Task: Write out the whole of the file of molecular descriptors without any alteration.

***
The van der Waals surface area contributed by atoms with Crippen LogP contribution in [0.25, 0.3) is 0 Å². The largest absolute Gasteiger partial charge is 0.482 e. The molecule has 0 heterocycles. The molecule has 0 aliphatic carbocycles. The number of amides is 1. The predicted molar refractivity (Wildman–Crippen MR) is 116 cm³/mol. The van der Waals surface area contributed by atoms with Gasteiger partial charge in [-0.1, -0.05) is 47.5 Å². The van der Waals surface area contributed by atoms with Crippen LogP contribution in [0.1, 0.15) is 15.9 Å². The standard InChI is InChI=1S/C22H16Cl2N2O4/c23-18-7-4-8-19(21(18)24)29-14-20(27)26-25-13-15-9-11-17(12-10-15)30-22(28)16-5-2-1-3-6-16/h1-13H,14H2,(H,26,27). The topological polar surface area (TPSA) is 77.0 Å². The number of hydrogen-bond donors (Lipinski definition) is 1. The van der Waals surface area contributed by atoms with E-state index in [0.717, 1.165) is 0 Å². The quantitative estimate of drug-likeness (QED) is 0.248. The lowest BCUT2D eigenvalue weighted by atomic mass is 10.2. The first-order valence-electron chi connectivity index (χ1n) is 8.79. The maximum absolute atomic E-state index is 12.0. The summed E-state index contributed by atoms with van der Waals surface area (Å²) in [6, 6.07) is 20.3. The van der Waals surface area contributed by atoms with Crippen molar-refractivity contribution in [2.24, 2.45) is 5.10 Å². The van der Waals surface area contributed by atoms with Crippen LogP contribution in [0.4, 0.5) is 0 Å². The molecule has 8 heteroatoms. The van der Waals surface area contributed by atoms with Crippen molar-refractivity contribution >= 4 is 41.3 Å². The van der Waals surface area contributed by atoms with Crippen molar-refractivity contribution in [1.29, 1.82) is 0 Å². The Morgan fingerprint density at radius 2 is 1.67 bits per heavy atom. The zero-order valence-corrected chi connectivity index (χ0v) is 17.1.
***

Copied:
The van der Waals surface area contributed by atoms with Crippen LogP contribution in [0.25, 0.3) is 0 Å². The largest absolute Gasteiger partial charge is 0.482 e. The molecule has 0 heterocycles. The molecule has 0 aliphatic carbocycles. The number of amides is 1. The predicted molar refractivity (Wildman–Crippen MR) is 116 cm³/mol. The van der Waals surface area contributed by atoms with Gasteiger partial charge in [-0.1, -0.05) is 47.5 Å². The van der Waals surface area contributed by atoms with Crippen LogP contribution in [0.1, 0.15) is 15.9 Å². The standard InChI is InChI=1S/C22H16Cl2N2O4/c23-18-7-4-8-19(21(18)24)29-14-20(27)26-25-13-15-9-11-17(12-10-15)30-22(28)16-5-2-1-3-6-16/h1-13H,14H2,(H,26,27). The topological polar surface area (TPSA) is 77.0 Å². The number of hydrogen-bond donors (Lipinski definition) is 1. The van der Waals surface area contributed by atoms with E-state index in [0.717, 1.165) is 0 Å². The quantitative estimate of drug-likeness (QED) is 0.248. The lowest BCUT2D eigenvalue weighted by atomic mass is 10.2. The first-order valence-electron chi connectivity index (χ1n) is 8.79. The maximum absolute atomic E-state index is 12.0. The summed E-state index contributed by atoms with van der Waals surface area (Å²) in [6, 6.07) is 20.3. The van der Waals surface area contributed by atoms with Crippen molar-refractivity contribution in [2.24, 2.45) is 5.10 Å². The van der Waals surface area contributed by atoms with Crippen LogP contribution in [0.4, 0.5) is 0 Å². The molecule has 8 heteroatoms. The van der Waals surface area contributed by atoms with Crippen molar-refractivity contribution >= 4 is 41.3 Å². The van der Waals surface area contributed by atoms with Crippen molar-refractivity contribution in [1.29, 1.82) is 0 Å². The Morgan fingerprint density at radius 2 is 1.67 bits per heavy atom. The zero-order valence-corrected chi connectivity index (χ0v) is 17.1.